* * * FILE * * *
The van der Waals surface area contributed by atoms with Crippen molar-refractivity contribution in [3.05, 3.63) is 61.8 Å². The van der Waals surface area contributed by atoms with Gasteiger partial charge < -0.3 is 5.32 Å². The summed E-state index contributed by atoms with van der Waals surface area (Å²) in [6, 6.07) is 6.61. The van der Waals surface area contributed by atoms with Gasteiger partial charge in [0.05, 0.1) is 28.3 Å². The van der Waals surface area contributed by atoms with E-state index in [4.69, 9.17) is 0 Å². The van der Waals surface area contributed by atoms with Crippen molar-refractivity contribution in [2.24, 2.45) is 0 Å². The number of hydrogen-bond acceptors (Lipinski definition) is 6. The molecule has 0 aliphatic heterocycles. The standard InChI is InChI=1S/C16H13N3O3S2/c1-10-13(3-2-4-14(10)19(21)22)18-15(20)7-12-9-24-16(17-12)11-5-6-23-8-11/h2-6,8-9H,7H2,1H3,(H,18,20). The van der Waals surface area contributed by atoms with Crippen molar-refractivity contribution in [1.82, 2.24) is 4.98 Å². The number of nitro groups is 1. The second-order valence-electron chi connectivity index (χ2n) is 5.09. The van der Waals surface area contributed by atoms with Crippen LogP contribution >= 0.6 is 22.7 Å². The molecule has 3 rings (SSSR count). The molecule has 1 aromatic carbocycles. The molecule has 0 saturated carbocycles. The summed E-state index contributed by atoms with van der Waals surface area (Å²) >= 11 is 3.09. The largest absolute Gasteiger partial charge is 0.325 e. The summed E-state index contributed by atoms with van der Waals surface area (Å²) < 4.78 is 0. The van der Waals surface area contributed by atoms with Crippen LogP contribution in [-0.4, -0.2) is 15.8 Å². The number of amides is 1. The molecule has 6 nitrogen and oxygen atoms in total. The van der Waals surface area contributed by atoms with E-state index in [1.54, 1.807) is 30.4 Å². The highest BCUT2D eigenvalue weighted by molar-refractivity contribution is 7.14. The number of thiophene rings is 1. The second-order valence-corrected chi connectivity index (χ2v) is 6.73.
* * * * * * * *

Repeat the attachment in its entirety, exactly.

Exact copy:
The van der Waals surface area contributed by atoms with Crippen molar-refractivity contribution in [3.05, 3.63) is 61.8 Å². The van der Waals surface area contributed by atoms with Gasteiger partial charge < -0.3 is 5.32 Å². The summed E-state index contributed by atoms with van der Waals surface area (Å²) in [6, 6.07) is 6.61. The van der Waals surface area contributed by atoms with Gasteiger partial charge in [0.05, 0.1) is 28.3 Å². The van der Waals surface area contributed by atoms with E-state index in [4.69, 9.17) is 0 Å². The van der Waals surface area contributed by atoms with Crippen molar-refractivity contribution in [2.24, 2.45) is 0 Å². The number of hydrogen-bond acceptors (Lipinski definition) is 6. The molecule has 0 aliphatic heterocycles. The standard InChI is InChI=1S/C16H13N3O3S2/c1-10-13(3-2-4-14(10)19(21)22)18-15(20)7-12-9-24-16(17-12)11-5-6-23-8-11/h2-6,8-9H,7H2,1H3,(H,18,20). The van der Waals surface area contributed by atoms with Crippen molar-refractivity contribution in [1.82, 2.24) is 4.98 Å². The number of nitro groups is 1. The second-order valence-electron chi connectivity index (χ2n) is 5.09. The van der Waals surface area contributed by atoms with Crippen LogP contribution >= 0.6 is 22.7 Å². The molecule has 3 rings (SSSR count). The molecule has 1 aromatic carbocycles. The molecule has 0 saturated carbocycles. The summed E-state index contributed by atoms with van der Waals surface area (Å²) >= 11 is 3.09. The largest absolute Gasteiger partial charge is 0.325 e. The summed E-state index contributed by atoms with van der Waals surface area (Å²) < 4.78 is 0. The van der Waals surface area contributed by atoms with Crippen LogP contribution in [-0.4, -0.2) is 15.8 Å². The number of amides is 1. The molecule has 6 nitrogen and oxygen atoms in total. The van der Waals surface area contributed by atoms with E-state index in [1.54, 1.807) is 30.4 Å². The highest BCUT2D eigenvalue weighted by molar-refractivity contribution is 7.14. The number of thiophene rings is 1. The second-order valence-corrected chi connectivity index (χ2v) is 6.73.